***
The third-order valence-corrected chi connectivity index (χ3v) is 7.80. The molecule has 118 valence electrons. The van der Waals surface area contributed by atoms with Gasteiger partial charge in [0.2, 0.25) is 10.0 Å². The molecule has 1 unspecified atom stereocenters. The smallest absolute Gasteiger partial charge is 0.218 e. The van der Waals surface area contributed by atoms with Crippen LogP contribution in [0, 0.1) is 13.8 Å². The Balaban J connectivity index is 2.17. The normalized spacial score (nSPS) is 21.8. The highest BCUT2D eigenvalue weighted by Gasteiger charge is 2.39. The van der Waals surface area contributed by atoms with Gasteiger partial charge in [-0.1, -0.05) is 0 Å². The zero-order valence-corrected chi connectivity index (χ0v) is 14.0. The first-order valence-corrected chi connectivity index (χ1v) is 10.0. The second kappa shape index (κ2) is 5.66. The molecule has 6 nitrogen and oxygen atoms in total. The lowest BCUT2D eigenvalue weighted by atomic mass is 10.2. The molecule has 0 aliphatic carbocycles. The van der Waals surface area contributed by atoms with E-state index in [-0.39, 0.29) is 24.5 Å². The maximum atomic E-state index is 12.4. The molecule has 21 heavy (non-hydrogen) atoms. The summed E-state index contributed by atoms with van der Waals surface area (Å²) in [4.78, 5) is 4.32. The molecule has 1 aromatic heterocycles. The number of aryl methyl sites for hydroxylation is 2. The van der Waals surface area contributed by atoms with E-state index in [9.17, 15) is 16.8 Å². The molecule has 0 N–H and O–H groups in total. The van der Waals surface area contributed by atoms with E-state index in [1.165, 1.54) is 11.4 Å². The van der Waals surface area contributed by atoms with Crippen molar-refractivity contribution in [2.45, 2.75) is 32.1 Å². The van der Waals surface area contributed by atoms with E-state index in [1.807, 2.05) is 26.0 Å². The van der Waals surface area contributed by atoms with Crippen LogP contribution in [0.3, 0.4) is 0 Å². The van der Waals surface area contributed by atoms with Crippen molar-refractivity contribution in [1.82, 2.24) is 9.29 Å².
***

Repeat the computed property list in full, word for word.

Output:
The third-order valence-corrected chi connectivity index (χ3v) is 7.80. The molecule has 118 valence electrons. The van der Waals surface area contributed by atoms with Gasteiger partial charge in [0.2, 0.25) is 10.0 Å². The molecule has 1 unspecified atom stereocenters. The smallest absolute Gasteiger partial charge is 0.218 e. The van der Waals surface area contributed by atoms with Crippen LogP contribution in [0, 0.1) is 13.8 Å². The Balaban J connectivity index is 2.17. The normalized spacial score (nSPS) is 21.8. The highest BCUT2D eigenvalue weighted by Gasteiger charge is 2.39. The van der Waals surface area contributed by atoms with Gasteiger partial charge in [-0.1, -0.05) is 0 Å². The zero-order valence-corrected chi connectivity index (χ0v) is 14.0. The first-order valence-corrected chi connectivity index (χ1v) is 10.0. The second kappa shape index (κ2) is 5.66. The molecule has 6 nitrogen and oxygen atoms in total. The lowest BCUT2D eigenvalue weighted by atomic mass is 10.2. The molecule has 0 aliphatic carbocycles. The van der Waals surface area contributed by atoms with E-state index in [-0.39, 0.29) is 24.5 Å². The maximum atomic E-state index is 12.4. The molecule has 21 heavy (non-hydrogen) atoms. The summed E-state index contributed by atoms with van der Waals surface area (Å²) in [4.78, 5) is 4.32. The molecule has 1 aromatic heterocycles. The number of aryl methyl sites for hydroxylation is 2. The van der Waals surface area contributed by atoms with E-state index in [9.17, 15) is 16.8 Å². The molecule has 0 N–H and O–H groups in total. The van der Waals surface area contributed by atoms with E-state index in [1.165, 1.54) is 11.4 Å². The van der Waals surface area contributed by atoms with Crippen molar-refractivity contribution in [2.45, 2.75) is 32.1 Å². The van der Waals surface area contributed by atoms with E-state index in [1.807, 2.05) is 26.0 Å². The van der Waals surface area contributed by atoms with Crippen LogP contribution in [0.3, 0.4) is 0 Å². The van der Waals surface area contributed by atoms with Crippen molar-refractivity contribution in [1.82, 2.24) is 9.29 Å².